IC 10 X-1
The reason that IC 10 X-1's mass can be determined is that it is part of a binary system. The companion is a Wolf-Rayet star. The two objects orbit around their common center of gravity once every 34.4 hours.
The nature of IC 10 X-1 was established using observations from two NASA satellites, the Chandra X-ray Observatory and the Swift Gamma-Ray Burst Explorer. The former revealed that IC 10 X-1 – the brightest X-ray source in IC 10, undergoes sharp changes in X-ray brightness. Such behavior suggests a star periodically passing in front of a companion black hole and blocking the X-rays, creating an eclipse. These eclipses were subsequently confirmed by the Swift satellite, which also supplied details about the star's orbit. The stars in IC 10 X-1 appear to orbit in a plane that lies nearly edge-on to Earth's line of sight. The Swift observations, as well as observations from the Gemini Telescope in Hawaii, told how fast the two stars go around each other. Calculations showed that the companion black hole has a mass of at least 24 Suns.
This mass is surprising large because massive stars generate powerful winds that blow off a large fraction of the star's mass before it explodes as a supernova. Theory suggests that the most massive stars in our own galaxy, the Milky Way, should leave behind black holes no heavier than about 15 to 20 Suns.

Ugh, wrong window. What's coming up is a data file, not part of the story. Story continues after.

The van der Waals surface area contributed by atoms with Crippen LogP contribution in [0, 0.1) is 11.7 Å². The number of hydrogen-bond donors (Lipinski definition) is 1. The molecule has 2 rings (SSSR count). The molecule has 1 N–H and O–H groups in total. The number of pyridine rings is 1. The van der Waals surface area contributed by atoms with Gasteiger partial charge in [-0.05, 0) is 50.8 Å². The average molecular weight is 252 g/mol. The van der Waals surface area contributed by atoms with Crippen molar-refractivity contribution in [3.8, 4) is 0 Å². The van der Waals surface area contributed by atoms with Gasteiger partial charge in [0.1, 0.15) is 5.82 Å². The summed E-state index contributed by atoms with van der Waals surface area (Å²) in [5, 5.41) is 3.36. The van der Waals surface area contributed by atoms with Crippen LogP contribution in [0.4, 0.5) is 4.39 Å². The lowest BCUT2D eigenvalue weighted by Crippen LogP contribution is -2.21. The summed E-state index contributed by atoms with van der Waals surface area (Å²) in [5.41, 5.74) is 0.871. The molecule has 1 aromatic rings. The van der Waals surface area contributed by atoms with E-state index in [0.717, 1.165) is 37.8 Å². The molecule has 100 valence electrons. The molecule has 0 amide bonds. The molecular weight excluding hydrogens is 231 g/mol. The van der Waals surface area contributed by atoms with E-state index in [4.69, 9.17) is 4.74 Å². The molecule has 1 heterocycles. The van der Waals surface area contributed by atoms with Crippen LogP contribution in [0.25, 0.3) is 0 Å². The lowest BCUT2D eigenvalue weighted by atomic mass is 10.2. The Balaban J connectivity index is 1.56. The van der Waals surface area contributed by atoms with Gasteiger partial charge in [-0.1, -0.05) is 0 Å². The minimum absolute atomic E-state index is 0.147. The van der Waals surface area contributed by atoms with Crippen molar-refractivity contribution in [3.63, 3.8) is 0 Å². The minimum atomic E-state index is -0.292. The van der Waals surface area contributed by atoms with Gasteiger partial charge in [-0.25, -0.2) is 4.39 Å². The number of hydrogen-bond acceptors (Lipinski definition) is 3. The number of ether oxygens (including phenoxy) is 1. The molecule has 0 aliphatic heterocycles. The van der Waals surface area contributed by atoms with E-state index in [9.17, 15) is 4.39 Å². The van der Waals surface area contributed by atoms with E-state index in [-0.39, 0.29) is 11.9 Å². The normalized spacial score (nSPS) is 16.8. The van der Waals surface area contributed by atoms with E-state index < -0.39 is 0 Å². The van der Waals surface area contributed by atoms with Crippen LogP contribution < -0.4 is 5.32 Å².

The progenitor star of IC 10 X-1 probably started its life with 60 or more solar masses. Like its host galaxy, it was probably deficient in elements heavier than hydrogen and helium. In massive, luminous stars with a high fraction of heavy elements, the extra electrons of elements such as carbon and oxygen "feel" the outward pressure of light and are thus more susceptible to being swept away in stellar winds. But with its low fraction of heavy elements, the IC 10 X-1 progenitor shed comparatively little mass before it exploded, so it could leave behind a heavier black hole.
Related category NOTABLE STARS
Source: NASA Goddard Space Flight Center
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